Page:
The menisci of the knee – according to an anatomy book by Beuafils and Verdonk, are “two crescent shaped fibrocartilagenous structures that are found within each knee.” The left lateral meniscus is around 40 centimeters long, or about 1.5 inches.
In Ivory Latta’s case, it might be smaller than that.
Latta, who is listed at 5-6, suffered a left knee injury at the end of the 2006 season at North Carolina in the Final Four against Maryland. According to Latta, the loss hurt worse than the knee injury. The Tar Heels would go back to the national semifinals the next year, but for Ivory Latta’s three final years at UNC, the Heels would be knocked out of the tournament by losses to the eventual champion every single time. (Baylor 2005, Maryland 2006, Tennessee 2007)
Even with those losses, one had to admit that Latta’s time at UNC was very fruitful. You can look at her Wikipedia page for that. She picked up a Nancy Lieberman Award as Point Guard of the Year in 2006 and was Consensus All American the same year. She had scored more points per game in her senior year than in her junior. The Lieberman Award alone should be enough to get her in the WNBA and the only question was where was she going to go.
Latta ended up as a #11 draft pick in 2007, picked by the Detroit Shock. Maybe the other teams were still worried about that knee. Latta going to Detroit seems odd, it is very hard to think of Ivory Latta as a Bad Girl in any way, shape, or form.
This has nothing to do with Latta’s desire to win, which in my experience has always been outstanding. Rather, it’s in Latta’s personality. Effervescent. Never a bad word for any person or any situation. It’s very hard to imagine Latta spitting out a line of swears or trash talk, at least not based on talking to her face to face. I’m not claiming that Latta is a saint, but she seems so joyous that it’s hard to imagine her lowering herself into someone else’s dirt.
Latta didn’t succeed in Bill Laimbeer’s system. She didn’t shoot well there, at 39.1 percent. She only had 221 minutes total, 10th on the entire team. (Katie Mattera, then Feenstra, played twice as many minutes, a Liberty graduate among the Bad Girls). Detroit was a multiple-threat team, with Deanna Nolan, Katie Smith, Plenette Pierson, Swin Cash, Cheryl Ford, a virtual All-Star squad that struck terror in just about any team that it played. It would have been very difficult for anyone to earn starting minutes on that squad, much more so a rookie.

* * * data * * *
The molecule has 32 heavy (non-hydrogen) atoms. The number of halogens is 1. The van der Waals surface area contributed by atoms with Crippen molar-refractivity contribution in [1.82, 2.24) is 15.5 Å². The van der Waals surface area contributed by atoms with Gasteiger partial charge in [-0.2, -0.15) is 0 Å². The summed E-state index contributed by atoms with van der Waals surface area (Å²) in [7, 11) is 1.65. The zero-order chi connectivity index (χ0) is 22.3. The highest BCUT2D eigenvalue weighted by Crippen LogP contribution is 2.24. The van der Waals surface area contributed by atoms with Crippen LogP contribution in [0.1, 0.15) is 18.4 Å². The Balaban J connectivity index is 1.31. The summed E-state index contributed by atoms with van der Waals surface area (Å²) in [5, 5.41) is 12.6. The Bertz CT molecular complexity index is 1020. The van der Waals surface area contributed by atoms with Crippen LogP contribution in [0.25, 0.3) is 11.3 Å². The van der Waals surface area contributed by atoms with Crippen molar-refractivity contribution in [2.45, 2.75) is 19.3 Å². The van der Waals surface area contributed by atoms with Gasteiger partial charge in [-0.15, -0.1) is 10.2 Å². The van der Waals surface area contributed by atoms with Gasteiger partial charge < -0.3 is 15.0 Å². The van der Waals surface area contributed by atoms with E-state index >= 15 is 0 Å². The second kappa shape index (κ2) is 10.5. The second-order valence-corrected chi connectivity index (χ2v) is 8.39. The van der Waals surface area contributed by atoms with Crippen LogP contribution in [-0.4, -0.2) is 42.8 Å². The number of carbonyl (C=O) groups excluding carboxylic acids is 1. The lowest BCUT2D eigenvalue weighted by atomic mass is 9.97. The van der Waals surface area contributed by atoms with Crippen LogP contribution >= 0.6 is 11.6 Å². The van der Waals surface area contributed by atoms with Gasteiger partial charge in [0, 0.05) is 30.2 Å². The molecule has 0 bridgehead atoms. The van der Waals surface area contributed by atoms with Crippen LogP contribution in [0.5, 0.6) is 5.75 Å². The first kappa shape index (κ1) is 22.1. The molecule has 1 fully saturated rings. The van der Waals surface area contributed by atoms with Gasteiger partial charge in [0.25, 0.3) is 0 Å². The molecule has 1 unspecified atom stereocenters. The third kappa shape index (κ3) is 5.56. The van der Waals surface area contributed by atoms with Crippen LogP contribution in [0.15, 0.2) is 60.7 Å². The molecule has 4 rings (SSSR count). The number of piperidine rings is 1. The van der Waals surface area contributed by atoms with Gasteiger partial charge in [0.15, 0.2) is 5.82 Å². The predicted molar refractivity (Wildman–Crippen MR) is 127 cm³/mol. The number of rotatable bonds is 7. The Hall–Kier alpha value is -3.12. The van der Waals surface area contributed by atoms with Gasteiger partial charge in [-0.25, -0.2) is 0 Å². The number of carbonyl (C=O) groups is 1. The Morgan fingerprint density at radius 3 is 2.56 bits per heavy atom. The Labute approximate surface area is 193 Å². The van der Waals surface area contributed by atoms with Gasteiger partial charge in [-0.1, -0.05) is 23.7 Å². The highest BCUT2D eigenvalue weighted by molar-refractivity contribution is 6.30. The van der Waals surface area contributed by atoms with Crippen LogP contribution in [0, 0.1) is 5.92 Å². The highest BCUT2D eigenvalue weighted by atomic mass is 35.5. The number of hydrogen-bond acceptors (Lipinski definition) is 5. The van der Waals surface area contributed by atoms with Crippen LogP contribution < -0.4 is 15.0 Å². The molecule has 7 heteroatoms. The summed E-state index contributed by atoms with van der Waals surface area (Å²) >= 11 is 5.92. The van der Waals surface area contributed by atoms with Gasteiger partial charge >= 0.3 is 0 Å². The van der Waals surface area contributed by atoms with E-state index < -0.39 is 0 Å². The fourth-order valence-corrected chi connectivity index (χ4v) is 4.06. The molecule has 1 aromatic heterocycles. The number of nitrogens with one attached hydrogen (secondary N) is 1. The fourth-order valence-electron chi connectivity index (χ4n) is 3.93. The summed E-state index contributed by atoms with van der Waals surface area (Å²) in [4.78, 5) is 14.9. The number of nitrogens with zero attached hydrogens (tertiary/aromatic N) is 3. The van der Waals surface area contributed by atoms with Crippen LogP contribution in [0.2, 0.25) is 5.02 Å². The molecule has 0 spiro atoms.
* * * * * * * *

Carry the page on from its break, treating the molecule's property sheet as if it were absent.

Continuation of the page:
So when 2008 rolled around and the WNBA granted a franchise to Atlanta, the Dream picked up both Mattera and Latta in the expansion draft. With a team of castoff players, Latta got to start in 31 out of the 34 games, and was second in minutes overall in the 2008 season. She took 160 3-point shots that year, primarily because Atlanta was not good enough to break free from defensive pressure and Latta was often forced to shoot or Atlanta would pick up a 24-second violation. (Her second most 3-point attempts for her career were 97 from the 2011 Tulsa season.) Betty Lennox took even more that year at 176 attempts, good for the #39 spot in WNBA season history.
If the three pointer isn’t the most exciting shot in basketball, it belongs on a very short list. When Latta shot the three, no one went to sleep. She went 5-for-6 against Detroit on June 22, 2008, scoring 26 points in a 97-76 loss to her former team, the Detroit Shock. (The outcome of that game, unfortunately, was never in doubt.) It was the 13th straight loss to open the season for the Dream – and four more were to come.
With wins hard to come by, Atlanta fans were looking for someone to cheer for. Most of the Atlanta players at the time were quiet personalities. Two of them were Brazilians – Erika de Souza might have been a breakout with the fans, but a leg injury sidelined her for part of the year and she needed Iziane Castro Marques to translate for her. As a result, the gregarious Ivory Latta became the face of the franchise and the clear fan favorite in Atlanta.